6

I have multiple divs inside a div. I want the first h1 of the parent div to be underlined. The problem with first-child is it looks at the parent div which in my case is the wrong parent. For example:

        <div class="box">
            <div><h1>first h1 needs to be underlined</h1></div>
            <div>bla bla bla</div>
            <div>bla bla bla2</div>
            <div><h1>big bla bla bla but not underlined</h1></div>
        </div>

I want only the first h1 to be underlined but using .box h1:firstchild will result both h1 to be underlined. Help?

3

Use:

.box > div:first-child > h1 {
    text-decoration: underline;
}

Note that the first-child is applied on the div and not the h1 tag.

2
  • 2
    This will only work if h1 is in the first div. What if it isn't? – Vucko Jan 31 '16 at 11:54
  • @Moshe Learn to read the documentation (in this case, w3.org/TR/CSS21/selector.html#child-selectors). It's the least you can do after someone showed you exactly how something is done. – Tomalak Jan 31 '16 at 11:58
4
.box > div:first-of-type > h1:first-of-type{
    text-decoration: underline;
}

If you have multiple h1 in first div it will underline only first h1. Just an add to Tims answer

UPDATE JQuery Solution to underline h1 in any first div

var h1Found = false;
$( ".box > div " ).each(function( index ) {

   $(this).find("h1").each(function(){
       if(h1Found) return false;
       $(this).css("text-decoration", "underline" );
       h1Found = true;
   })
});
7
  • I might have misunderstood the question, then this should be the accepted answer. – Tim Jan 31 '16 at 12:04
  • @Tim yours is correct too. I just added further more. What Vucko is trying to say is if second div has h1 and not the first div. I am trying to work that out too. – pratikpawar Jan 31 '16 at 12:06
  • @pratikwebdev you too may have misunderstood Vucko's point. @Vucko basically says "What if the first <h1> ever is in the second or third <div>?". – Arman Ozak Jan 31 '16 at 12:28
  • @ArmanOzak That is what i meant. I got vuckos point. Hence trying to figure out. – pratikpawar Jan 31 '16 at 12:33
  • @pratikwebdev OK, then please note that a pure CCS solution for what he points at does not exist at the moment. The Selectors Level 4 Draft suggests a :has() pseudo class which would let you check inner elements, but browsers do not have this functionality yet (and they may not have it anytime soon). Your answer will underline the first <h1> within the first <div> only. Try switching <div><h1>first h1 needs to be underlined</h1></div> with <div>bla bla bla</div> or <div>bla bla bla2</div> and you will see what I mean. – Arman Ozak Jan 31 '16 at 12:49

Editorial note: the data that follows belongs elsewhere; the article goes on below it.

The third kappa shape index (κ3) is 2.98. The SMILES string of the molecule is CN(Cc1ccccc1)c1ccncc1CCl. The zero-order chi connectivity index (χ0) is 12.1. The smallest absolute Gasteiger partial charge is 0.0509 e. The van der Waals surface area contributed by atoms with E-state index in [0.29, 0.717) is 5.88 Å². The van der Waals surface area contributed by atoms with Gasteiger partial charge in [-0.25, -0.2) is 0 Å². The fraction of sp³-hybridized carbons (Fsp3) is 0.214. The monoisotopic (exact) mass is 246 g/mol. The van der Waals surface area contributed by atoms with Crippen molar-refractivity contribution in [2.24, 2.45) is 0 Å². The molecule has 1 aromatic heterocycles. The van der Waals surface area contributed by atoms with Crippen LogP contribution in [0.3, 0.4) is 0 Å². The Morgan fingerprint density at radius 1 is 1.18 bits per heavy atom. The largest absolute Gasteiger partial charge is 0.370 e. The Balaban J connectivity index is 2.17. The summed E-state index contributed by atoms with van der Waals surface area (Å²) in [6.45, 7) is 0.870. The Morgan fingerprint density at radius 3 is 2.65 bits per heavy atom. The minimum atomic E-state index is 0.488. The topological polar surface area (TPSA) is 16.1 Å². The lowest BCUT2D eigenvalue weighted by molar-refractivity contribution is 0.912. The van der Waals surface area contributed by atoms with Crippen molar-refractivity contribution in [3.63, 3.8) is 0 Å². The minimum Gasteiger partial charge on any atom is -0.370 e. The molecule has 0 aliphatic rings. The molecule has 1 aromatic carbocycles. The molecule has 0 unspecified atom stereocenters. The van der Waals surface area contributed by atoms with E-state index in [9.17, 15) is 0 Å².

2

If you have the first <h1> tag always in your first <div> then both answers given by Tim and pratikwebdev will work. However, as Vucko mentioned in a comment, if you have a situation like below, then CSS alone cannot help you.

<div class="box">
    <div>bla bla bla</div>
    <div><h1>first h1 needs to be underlined</h1></div>
    <div>bla bla bla2</div>
    <div><h1>big bla bla bla but not underlined</h1></div>
</div>

You see, currently available CSS selectors work one-way only, i.e. parent to child(ren) or element to next sibling(s), but not child to parent or element to previous sibling(s). So, once you select child(ren), there is no turning back to the parent level or once you select next sibling(s) there is no turning back to the current element. This, actually, is what makes CSS so fast.

The Selectors Level 4 Draft suggests a :has() pseudo class, which would let checking of inner elements before selecting next sibling(s). Nevertheless, browsers do not have this functionality yet, they may not have it anytime soon, and even when they do, it will be exclusive to the newest generation of browsers and will not be supported by the ones we currently have.

So, what can be done? Well, you can place a specific class directly on the first <h1> using the .has() method or the :has() selector of jQuery or your own JavaScript function. I personally don't think jQuery is necessary on something that easy.

CSS:

.underlined {
  text-decoration: underline;
}

JS:

(function(H1s){
    var H1qty = H1s.length,
        grandParent,
        boxes = [];

    // Loop through H1s and add class name to first occuring H1
    for(var i=0; i<H1qty; i++){
        grandParent = H1s[i].parentNode.parentNode;
        if(grandParent.className === 'box' && boxes.indexOf(grandParent) < 0){
            H1s[i].className = 'underlined';
            boxes.push(grandParent);
        }
    }   

})(document.querySelectorAll('h1'));

Working example here.

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